During the Islamists era the relationship with China grew stronger and more profound. The Chinese political tradition of non-interference made China the paramount global ally of Khartoum. In the nineties, the Chinese built the longest pipeline in Africa that linked oil fields with Sudan’s main port in the Red Sea. Sudan represented an opportunity for China; to build its oil sector expertise, and secure its hunger for energy resources.

For China, the relationship with the ruling Islamist junta in Khartoum was equally important. Chinese support helped the regionally and internationally isolated regime during the 90s to breakaway from the western economic and political embargo. The flow of oil revenue in Khartoum, relieved the regime from its economic difficulties, induced foreign investment in the country but more importantly enabled it to maintain its political patronage network.


“Our enemy is a radical network of terrorists and every government that supports them. Our war on terror begins with Al Qaida, but it does not end there. …”
Sept. 20, 2001, President George W. Bush

George Bush’s message was clear. Overnight the relationship between the Islamists and Washington turned. The Islamists, who’s famous catchphrase during the nineties was “America and Russia’s riddance time is approaching”, suddenly became America’s faithful ally in the war on terror. (Reference is the glowing reports made by the CIA on Sudan’s collaboration in the war on terror.) Sudan provided CIA Agents with Al Qaeda’s file and all the information their possessed on their once upon a time friends. Not only did they provide information, but in fact Sudanese authorities captured, arrested, convicted and prosecuted many of their hosts. In 2004, out of the twelve major conventions and protocols against terrorism, Sudan has ratified eleven.

Sudan’s former Director of National Security and Intelligence Services was considered as the go to man in Sudan on the war on terror. Allegedly, he was flown to Washington in 2005 and presented valuable information on terror activities. In a recent interview, Abdel Karim Bilhaj, a Libyan fighter who played a major role in “Liberating” Libya from Ghaddafi (Military Governor of Liberated Tripoli at some point), mentions how the Islamic regime in Khartoum betrayed them and handed them to the Americans and Ghaddafi. The Islamists did whatever they could do to avoid American military interventions.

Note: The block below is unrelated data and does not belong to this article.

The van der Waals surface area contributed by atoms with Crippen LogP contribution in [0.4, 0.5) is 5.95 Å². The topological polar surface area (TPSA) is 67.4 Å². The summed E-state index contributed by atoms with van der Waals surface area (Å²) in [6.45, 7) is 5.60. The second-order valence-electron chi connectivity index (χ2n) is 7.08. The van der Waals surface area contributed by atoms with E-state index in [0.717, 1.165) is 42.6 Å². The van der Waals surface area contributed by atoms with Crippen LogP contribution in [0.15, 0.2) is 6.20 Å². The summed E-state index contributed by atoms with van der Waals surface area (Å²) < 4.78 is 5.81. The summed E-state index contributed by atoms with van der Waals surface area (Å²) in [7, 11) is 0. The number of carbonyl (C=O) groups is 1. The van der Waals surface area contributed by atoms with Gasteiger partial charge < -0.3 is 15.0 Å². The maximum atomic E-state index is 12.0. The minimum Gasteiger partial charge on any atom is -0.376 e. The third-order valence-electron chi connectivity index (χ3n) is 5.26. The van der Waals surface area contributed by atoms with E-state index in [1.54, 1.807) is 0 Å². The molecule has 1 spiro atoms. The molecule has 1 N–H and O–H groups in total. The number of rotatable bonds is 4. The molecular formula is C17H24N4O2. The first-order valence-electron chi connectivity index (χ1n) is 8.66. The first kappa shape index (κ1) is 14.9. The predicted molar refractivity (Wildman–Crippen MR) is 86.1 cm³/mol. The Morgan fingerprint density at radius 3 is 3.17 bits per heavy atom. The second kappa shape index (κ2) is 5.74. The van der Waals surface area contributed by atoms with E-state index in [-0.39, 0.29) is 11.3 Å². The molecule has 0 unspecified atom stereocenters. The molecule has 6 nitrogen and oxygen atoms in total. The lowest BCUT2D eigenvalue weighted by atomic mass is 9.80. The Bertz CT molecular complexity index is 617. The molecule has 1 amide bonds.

Khartoum continued to collaborate, but Khartoum’s goodwill was not reciprocated. Apart from commending Sudan for being a strong partner for its counterterrorism efforts and for aggressively pursuing terrorist operations that endangered US security, Sudan’s commendable efforts did not pay back. Washington neither removed Sudan from the list of the countries sponsoring terrorism, nor lifted its sanctions’ towards Sudan. For Washington two reasons justified its stance; firstly Washington does not pay for what it gets for free, secondly, a new war had ignited in the western region of the country, Darfur.


The dawn of the new millennium was momentous for the Sudanese people for both good and bad reasons. The early 20s brought with them a certain opening of the political and economic environment. The flow of oil revenues attracted foreign investment. All trends suggested that Sudan was on a path of prosperity and that it was ripe for investment, trade and partnership with the external world.

At the same time, the regime entered a process of political reconciliations with its opponents and the political parties were allowed to register and work inside the country. Consequently, Sudan witnessed an increased return of exiles and a wider tolerance for freedom of speech.

However, the regime paradoxically sent a contradictory signal to some opposition elements, making it clear that the regime could only be changed through an armed and violent struggle. President Bashir and different NCP leaders called for the opposition to carry weapons if they seek regime change, asserting that their path to power was forced and they would only let go of their rule by force. Such attitudes were to shape the course of the booming peripheral conflicts.

The name Darfur means the land of Fur. Historically Darfur has faced many years of tension over grazing land and water. However, the clashes between the indigenous pastorals and nomads were sporadic and have always been contained by community local leaders. Local tribal leaders were supported by the government, which delegates responsibility, though maintains an oversight role. Local administrative, tribal leaders and government officials have always maintained respect for each other’s sphere of responsibilities.